Professor Kille is part of a collaboration in Cardiff that has published their latest findings on the mechanism involved with zinc channels in breast cancer.
The advance publication is available here
A Mechanism for Epithelial-Mesenchymal Transition and Anoikis Resistance in Breast Cancer Triggered by Zinc Channel ZIP6 and Signal Transducer and Activator of Transcription 3 (STAT3)
Christer Hogstrand, Peter Kille, Margaret Leigh Ackland, Stephen Hiscox and Kathryn M Taylor. Cardiff University, CARDIFF, United Kingdom.
Genes involved in normal developmental processes attract attention as mediators of tumour progression as they facilitate migration of tumour cells. Epithelial-mesenchymal transition (EMT), an essential part of embryonic development, tissue remodelling and wound repair, is crucial for tumour metastasis. Previously zinc transporter ZIP6 (SLC39A6, LIV-1) was linked to EMT in zebrafish gastrulation through a STAT3 mechanism resulting in nuclear localisation of transcription factor Snail. Here we show that zinc transporter ZIP6 is transcriptionally induced by STAT3 and unprecedented among zinc transporters is activated by N-terminal cleavage which triggers ZIP6 plasma membrane location and zinc influx. This zinc influx inactivates GSK-3β, either indirectly or directly via AKT or GSK-3β, respectively, resulting in activation of Snail, which remains in the nucleus and acts as a transcriptional repressor of E-cadherin, CDH1, causing cell rounding and detachment. This was mirrored by ZIP6-transfected cells which underwent EMT, detached from monolayers and exhibited resistance to anoikis by their ability to continue proliferating even after detachment. Our results indicate a causative role for ZIP6 in cell motility and migration, providing ZIP6 as a new target for prediction of clinical cancer spread and also suggesting a ZIP6-dependant mechanism of tumour metastasis.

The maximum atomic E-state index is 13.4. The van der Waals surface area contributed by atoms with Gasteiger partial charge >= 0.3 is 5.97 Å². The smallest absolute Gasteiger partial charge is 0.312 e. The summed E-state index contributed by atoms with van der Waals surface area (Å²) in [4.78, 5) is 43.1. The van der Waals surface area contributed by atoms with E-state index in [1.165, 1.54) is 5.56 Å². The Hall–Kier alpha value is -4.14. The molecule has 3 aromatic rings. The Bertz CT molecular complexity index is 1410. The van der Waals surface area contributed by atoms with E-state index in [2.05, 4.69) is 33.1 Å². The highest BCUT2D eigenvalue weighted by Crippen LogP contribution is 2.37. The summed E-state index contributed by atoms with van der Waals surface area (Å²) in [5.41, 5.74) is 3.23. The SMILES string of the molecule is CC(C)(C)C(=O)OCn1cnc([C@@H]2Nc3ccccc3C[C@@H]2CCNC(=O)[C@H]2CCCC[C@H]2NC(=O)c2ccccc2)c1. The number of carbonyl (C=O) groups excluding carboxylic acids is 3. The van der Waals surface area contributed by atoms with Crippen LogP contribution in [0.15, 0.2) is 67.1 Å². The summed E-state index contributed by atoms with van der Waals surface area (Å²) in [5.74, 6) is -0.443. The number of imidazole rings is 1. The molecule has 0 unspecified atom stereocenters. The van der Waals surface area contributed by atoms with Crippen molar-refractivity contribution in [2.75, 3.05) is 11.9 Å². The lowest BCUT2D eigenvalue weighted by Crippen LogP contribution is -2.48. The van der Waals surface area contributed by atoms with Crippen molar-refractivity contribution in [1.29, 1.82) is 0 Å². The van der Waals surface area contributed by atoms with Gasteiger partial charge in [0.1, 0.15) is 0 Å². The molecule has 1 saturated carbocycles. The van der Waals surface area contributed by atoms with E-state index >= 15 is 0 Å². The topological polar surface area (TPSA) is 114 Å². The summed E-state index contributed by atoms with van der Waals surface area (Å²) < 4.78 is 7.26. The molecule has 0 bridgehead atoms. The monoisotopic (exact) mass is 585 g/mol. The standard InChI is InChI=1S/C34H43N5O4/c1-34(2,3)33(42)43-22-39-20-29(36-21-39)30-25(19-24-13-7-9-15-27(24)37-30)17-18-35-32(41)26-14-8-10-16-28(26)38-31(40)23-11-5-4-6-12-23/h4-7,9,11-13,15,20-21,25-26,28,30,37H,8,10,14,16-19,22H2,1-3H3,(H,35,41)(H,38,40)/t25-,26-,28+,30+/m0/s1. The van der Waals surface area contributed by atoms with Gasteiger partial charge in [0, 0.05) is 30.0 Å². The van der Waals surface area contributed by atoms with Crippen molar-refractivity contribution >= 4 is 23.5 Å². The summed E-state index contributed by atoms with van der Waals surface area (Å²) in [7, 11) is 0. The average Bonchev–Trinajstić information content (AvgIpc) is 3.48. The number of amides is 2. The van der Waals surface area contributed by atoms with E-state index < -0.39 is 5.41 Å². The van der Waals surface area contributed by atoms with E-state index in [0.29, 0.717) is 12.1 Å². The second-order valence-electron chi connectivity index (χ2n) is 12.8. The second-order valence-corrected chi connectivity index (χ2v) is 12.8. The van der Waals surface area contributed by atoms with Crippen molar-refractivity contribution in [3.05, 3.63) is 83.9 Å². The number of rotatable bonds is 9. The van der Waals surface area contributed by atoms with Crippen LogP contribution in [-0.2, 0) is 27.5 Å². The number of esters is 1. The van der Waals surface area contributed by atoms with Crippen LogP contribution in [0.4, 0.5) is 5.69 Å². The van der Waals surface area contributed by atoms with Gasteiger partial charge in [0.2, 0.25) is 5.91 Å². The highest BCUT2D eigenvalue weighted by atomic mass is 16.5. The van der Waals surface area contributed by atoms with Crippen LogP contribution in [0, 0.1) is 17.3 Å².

Received 5 April 2013/15 July 2013; Accepted 7 August 2013
Published as Immediate Publication 7 August 2013